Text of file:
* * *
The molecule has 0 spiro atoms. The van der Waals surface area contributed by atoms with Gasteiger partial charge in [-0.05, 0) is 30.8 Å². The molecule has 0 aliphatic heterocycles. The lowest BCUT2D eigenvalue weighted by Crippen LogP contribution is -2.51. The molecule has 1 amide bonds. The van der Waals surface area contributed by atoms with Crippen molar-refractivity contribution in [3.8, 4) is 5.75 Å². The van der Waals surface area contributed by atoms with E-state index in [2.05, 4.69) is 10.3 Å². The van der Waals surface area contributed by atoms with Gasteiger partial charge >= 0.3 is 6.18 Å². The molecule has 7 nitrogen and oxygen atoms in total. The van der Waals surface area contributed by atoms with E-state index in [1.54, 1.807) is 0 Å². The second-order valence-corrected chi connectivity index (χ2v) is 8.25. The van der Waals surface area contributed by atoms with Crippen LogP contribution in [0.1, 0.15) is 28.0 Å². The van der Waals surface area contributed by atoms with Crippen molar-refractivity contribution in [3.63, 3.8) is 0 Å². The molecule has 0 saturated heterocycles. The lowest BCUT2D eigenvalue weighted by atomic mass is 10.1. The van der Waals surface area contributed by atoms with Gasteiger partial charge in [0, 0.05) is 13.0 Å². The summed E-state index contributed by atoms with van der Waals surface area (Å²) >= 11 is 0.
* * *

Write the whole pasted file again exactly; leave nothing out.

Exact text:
The molecule has 0 spiro atoms. The van der Waals surface area contributed by atoms with Gasteiger partial charge in [-0.05, 0) is 30.8 Å². The molecule has 0 aliphatic heterocycles. The lowest BCUT2D eigenvalue weighted by Crippen LogP contribution is -2.51. The molecule has 1 amide bonds. The van der Waals surface area contributed by atoms with Crippen molar-refractivity contribution in [3.8, 4) is 5.75 Å². The van der Waals surface area contributed by atoms with E-state index in [2.05, 4.69) is 10.3 Å². The van der Waals surface area contributed by atoms with Gasteiger partial charge >= 0.3 is 6.18 Å². The molecule has 7 nitrogen and oxygen atoms in total. The van der Waals surface area contributed by atoms with E-state index in [1.54, 1.807) is 0 Å². The second-order valence-corrected chi connectivity index (χ2v) is 8.25. The van der Waals surface area contributed by atoms with Crippen LogP contribution in [0.1, 0.15) is 28.0 Å². The van der Waals surface area contributed by atoms with Crippen molar-refractivity contribution in [3.63, 3.8) is 0 Å². The molecule has 0 saturated heterocycles. The lowest BCUT2D eigenvalue weighted by atomic mass is 10.1. The van der Waals surface area contributed by atoms with Gasteiger partial charge in [0, 0.05) is 13.0 Å². The summed E-state index contributed by atoms with van der Waals surface area (Å²) >= 11 is 0.